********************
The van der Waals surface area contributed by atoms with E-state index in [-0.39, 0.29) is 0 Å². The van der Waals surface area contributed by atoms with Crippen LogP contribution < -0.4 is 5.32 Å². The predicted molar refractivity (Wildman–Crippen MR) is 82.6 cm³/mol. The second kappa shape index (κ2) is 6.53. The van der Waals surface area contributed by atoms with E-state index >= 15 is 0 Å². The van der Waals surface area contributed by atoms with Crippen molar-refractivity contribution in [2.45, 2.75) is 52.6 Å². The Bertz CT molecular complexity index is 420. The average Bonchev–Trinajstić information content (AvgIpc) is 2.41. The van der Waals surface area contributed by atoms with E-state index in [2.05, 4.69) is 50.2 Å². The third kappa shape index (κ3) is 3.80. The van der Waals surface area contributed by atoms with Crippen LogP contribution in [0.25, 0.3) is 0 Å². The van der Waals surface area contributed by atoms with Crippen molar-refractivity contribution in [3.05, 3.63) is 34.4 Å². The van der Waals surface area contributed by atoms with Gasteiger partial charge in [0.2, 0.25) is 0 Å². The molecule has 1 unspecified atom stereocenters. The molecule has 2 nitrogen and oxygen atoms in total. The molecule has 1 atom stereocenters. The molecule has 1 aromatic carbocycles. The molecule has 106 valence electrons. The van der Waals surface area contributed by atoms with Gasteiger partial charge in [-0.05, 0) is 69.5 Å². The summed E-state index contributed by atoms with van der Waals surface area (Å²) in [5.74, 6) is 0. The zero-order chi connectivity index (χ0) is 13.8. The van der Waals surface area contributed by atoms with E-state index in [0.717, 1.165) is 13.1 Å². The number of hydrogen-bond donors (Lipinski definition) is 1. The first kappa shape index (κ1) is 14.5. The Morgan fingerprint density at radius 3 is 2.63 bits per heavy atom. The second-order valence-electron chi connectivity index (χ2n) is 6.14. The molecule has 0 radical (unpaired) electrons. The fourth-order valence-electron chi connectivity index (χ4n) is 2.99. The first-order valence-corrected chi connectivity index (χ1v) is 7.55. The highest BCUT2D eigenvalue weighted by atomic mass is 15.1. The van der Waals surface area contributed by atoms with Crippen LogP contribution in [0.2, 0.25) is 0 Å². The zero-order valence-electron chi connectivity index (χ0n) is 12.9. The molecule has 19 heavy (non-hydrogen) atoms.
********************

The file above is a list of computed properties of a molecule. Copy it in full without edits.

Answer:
The van der Waals surface area contributed by atoms with E-state index in [-0.39, 0.29) is 0 Å². The van der Waals surface area contributed by atoms with Crippen LogP contribution < -0.4 is 5.32 Å². The predicted molar refractivity (Wildman–Crippen MR) is 82.6 cm³/mol. The second kappa shape index (κ2) is 6.53. The van der Waals surface area contributed by atoms with E-state index >= 15 is 0 Å². The van der Waals surface area contributed by atoms with Crippen molar-refractivity contribution in [2.45, 2.75) is 52.6 Å². The Bertz CT molecular complexity index is 420. The average Bonchev–Trinajstić information content (AvgIpc) is 2.41. The van der Waals surface area contributed by atoms with E-state index in [2.05, 4.69) is 50.2 Å². The third kappa shape index (κ3) is 3.80. The van der Waals surface area contributed by atoms with Crippen LogP contribution in [0.25, 0.3) is 0 Å². The van der Waals surface area contributed by atoms with Crippen molar-refractivity contribution in [3.05, 3.63) is 34.4 Å². The van der Waals surface area contributed by atoms with Gasteiger partial charge in [0.2, 0.25) is 0 Å². The molecule has 1 unspecified atom stereocenters. The molecule has 2 nitrogen and oxygen atoms in total. The molecule has 1 atom stereocenters. The molecule has 1 aromatic carbocycles. The molecule has 106 valence electrons. The van der Waals surface area contributed by atoms with Gasteiger partial charge in [-0.05, 0) is 69.5 Å². The summed E-state index contributed by atoms with van der Waals surface area (Å²) in [5.74, 6) is 0. The zero-order chi connectivity index (χ0) is 13.8. The van der Waals surface area contributed by atoms with E-state index in [0.717, 1.165) is 13.1 Å². The number of hydrogen-bond donors (Lipinski definition) is 1. The first kappa shape index (κ1) is 14.5. The Morgan fingerprint density at radius 3 is 2.63 bits per heavy atom. The second-order valence-electron chi connectivity index (χ2n) is 6.14. The molecule has 0 radical (unpaired) electrons. The fourth-order valence-electron chi connectivity index (χ4n) is 2.99. The first-order valence-corrected chi connectivity index (χ1v) is 7.55. The highest BCUT2D eigenvalue weighted by atomic mass is 15.1. The van der Waals surface area contributed by atoms with Crippen LogP contribution in [0.2, 0.25) is 0 Å². The zero-order valence-electron chi connectivity index (χ0n) is 12.9. The molecule has 19 heavy (non-hydrogen) atoms.